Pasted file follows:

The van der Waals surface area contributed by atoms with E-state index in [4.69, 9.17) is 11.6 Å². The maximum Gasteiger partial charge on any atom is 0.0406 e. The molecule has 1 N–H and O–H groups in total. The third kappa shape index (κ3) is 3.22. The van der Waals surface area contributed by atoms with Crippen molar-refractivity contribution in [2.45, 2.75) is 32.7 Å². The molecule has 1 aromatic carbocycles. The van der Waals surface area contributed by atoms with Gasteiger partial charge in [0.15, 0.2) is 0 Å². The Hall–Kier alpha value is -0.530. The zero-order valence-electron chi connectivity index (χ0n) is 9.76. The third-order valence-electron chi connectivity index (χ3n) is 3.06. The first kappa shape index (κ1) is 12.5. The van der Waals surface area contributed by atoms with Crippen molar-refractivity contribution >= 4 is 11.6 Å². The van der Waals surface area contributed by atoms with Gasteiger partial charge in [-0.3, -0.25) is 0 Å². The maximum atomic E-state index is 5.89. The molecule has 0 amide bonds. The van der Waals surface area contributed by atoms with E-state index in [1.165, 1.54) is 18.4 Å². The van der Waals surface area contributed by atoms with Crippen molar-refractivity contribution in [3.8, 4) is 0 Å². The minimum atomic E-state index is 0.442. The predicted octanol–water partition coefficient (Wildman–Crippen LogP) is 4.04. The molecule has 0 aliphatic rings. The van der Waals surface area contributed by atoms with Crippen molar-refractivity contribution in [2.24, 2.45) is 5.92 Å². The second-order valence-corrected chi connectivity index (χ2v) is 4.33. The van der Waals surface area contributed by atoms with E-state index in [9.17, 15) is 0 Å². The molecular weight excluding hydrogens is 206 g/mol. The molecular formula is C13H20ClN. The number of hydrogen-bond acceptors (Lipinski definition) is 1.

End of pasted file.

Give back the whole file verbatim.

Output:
The van der Waals surface area contributed by atoms with E-state index in [4.69, 9.17) is 11.6 Å². The maximum Gasteiger partial charge on any atom is 0.0406 e. The molecule has 1 N–H and O–H groups in total. The third kappa shape index (κ3) is 3.22. The van der Waals surface area contributed by atoms with Crippen molar-refractivity contribution in [2.45, 2.75) is 32.7 Å². The molecule has 1 aromatic carbocycles. The van der Waals surface area contributed by atoms with Gasteiger partial charge in [0.15, 0.2) is 0 Å². The Hall–Kier alpha value is -0.530. The zero-order valence-electron chi connectivity index (χ0n) is 9.76. The third-order valence-electron chi connectivity index (χ3n) is 3.06. The first kappa shape index (κ1) is 12.5. The van der Waals surface area contributed by atoms with Crippen molar-refractivity contribution >= 4 is 11.6 Å². The van der Waals surface area contributed by atoms with Gasteiger partial charge in [-0.3, -0.25) is 0 Å². The maximum atomic E-state index is 5.89. The molecule has 0 amide bonds. The van der Waals surface area contributed by atoms with E-state index in [1.165, 1.54) is 18.4 Å². The van der Waals surface area contributed by atoms with Crippen molar-refractivity contribution in [3.8, 4) is 0 Å². The minimum atomic E-state index is 0.442. The predicted octanol–water partition coefficient (Wildman–Crippen LogP) is 4.04. The molecule has 0 aliphatic rings. The van der Waals surface area contributed by atoms with Crippen molar-refractivity contribution in [2.24, 2.45) is 5.92 Å². The second-order valence-corrected chi connectivity index (χ2v) is 4.33. The van der Waals surface area contributed by atoms with E-state index in [9.17, 15) is 0 Å². The molecular weight excluding hydrogens is 206 g/mol. The molecular formula is C13H20ClN. The number of hydrogen-bond acceptors (Lipinski definition) is 1.